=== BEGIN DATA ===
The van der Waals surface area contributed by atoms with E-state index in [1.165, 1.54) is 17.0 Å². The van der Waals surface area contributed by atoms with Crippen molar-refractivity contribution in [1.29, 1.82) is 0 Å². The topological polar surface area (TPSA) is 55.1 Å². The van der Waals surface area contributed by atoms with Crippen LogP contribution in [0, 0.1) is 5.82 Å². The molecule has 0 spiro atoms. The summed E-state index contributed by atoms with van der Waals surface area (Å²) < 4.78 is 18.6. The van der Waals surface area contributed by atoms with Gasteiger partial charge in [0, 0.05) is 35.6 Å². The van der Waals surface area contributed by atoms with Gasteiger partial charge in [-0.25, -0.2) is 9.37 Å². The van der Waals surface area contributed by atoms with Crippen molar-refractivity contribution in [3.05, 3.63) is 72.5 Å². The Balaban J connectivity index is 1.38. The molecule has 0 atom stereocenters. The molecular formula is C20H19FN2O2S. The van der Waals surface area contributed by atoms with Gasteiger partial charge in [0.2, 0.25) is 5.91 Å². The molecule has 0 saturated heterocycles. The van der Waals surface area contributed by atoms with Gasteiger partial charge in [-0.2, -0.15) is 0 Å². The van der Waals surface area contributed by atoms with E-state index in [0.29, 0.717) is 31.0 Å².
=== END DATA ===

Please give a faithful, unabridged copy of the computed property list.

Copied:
The van der Waals surface area contributed by atoms with E-state index in [1.165, 1.54) is 17.0 Å². The van der Waals surface area contributed by atoms with Crippen molar-refractivity contribution in [1.29, 1.82) is 0 Å². The topological polar surface area (TPSA) is 55.1 Å². The van der Waals surface area contributed by atoms with Crippen LogP contribution in [0, 0.1) is 5.82 Å². The molecule has 0 spiro atoms. The summed E-state index contributed by atoms with van der Waals surface area (Å²) < 4.78 is 18.6. The van der Waals surface area contributed by atoms with Gasteiger partial charge in [0, 0.05) is 35.6 Å². The van der Waals surface area contributed by atoms with Gasteiger partial charge in [-0.25, -0.2) is 9.37 Å². The van der Waals surface area contributed by atoms with Crippen molar-refractivity contribution in [3.05, 3.63) is 72.5 Å². The Balaban J connectivity index is 1.38. The molecule has 0 atom stereocenters. The molecular formula is C20H19FN2O2S. The van der Waals surface area contributed by atoms with Gasteiger partial charge in [0.2, 0.25) is 5.91 Å². The molecule has 0 saturated heterocycles. The van der Waals surface area contributed by atoms with Gasteiger partial charge in [-0.2, -0.15) is 0 Å². The van der Waals surface area contributed by atoms with E-state index in [0.29, 0.717) is 31.0 Å².